Marketing and Discontinuous Innovation: The Probe and Learn Process
California Management Review, Volume 38, No. 3, Spring 1996
29 Pages Posted: 25 Sep 2012
Date Written: 1996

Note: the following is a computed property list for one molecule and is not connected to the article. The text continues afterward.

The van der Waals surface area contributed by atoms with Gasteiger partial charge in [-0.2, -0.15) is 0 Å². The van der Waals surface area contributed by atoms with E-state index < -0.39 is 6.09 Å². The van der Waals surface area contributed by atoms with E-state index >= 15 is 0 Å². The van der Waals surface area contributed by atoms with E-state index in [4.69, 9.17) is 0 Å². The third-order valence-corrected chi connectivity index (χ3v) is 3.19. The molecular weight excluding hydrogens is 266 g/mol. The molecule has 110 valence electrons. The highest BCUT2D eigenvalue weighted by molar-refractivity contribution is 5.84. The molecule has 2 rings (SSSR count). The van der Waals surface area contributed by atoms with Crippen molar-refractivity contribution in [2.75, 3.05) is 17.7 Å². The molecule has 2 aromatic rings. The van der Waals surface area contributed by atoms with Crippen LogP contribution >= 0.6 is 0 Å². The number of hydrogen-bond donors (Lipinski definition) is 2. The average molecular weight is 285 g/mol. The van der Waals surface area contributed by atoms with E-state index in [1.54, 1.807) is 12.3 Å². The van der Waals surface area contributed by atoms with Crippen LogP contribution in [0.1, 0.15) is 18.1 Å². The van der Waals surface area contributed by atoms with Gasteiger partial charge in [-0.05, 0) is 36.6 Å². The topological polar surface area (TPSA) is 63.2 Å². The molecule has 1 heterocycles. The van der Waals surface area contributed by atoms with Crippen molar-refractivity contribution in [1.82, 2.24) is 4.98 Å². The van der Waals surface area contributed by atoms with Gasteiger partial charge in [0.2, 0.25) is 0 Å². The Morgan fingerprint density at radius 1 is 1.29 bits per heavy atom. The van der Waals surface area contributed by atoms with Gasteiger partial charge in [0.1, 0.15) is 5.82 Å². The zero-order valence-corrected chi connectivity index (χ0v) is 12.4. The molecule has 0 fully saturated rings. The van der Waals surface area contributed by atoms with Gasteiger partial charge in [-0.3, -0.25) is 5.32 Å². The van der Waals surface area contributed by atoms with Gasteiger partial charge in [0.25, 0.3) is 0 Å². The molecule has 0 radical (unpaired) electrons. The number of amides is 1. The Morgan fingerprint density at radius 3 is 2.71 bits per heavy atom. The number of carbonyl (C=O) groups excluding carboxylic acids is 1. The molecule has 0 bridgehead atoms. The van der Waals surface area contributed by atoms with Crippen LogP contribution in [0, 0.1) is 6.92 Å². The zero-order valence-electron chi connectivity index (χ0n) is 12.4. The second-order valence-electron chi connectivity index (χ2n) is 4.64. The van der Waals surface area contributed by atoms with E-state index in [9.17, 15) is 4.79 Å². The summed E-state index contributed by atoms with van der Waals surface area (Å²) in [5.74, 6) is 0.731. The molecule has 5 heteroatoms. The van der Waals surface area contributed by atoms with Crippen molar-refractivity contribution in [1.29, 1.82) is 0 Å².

The disappointing performance of U.S. firms during the 1980s in technology-intensive, global markets (such as consumer electronics, office and factory automation, and semiconductor memories) has been widely attributed to a failure to continuously and incrementally improve products and processes. In "The Breakthrough Illusion", Florida and Kenney wrote that "The United States makes the breakthroughs, while other countries, especially Japan, provide the follow-through" on which competitive advantage is built. Gomory made a similar point. contrasting "revolutionary" innovations with "another, wholly different, less dramatic, and rather grueling process of innovation, which is far more critical to commercializing technology profitably...Its hallmark is incremental improvement, not breakthrough. It requires turning products over again and again, getting the new model out, starting work on an even newer one. This may all sound dull, but the achievements are exhilarating." In "The Machine that Changed the World", the most influential work on the subject of the 1980s, Womack, Jones, and Roos measured the competitive effects of this lack of attention to continuous incremental improvement throiugh a benchmarking study of the global automobile industry. Other studies reinforce this message: compared to their Japanese competitors, U.S. firms lagged in cost, quality, and speed; and in large measure, the problem stemmed from a relative........
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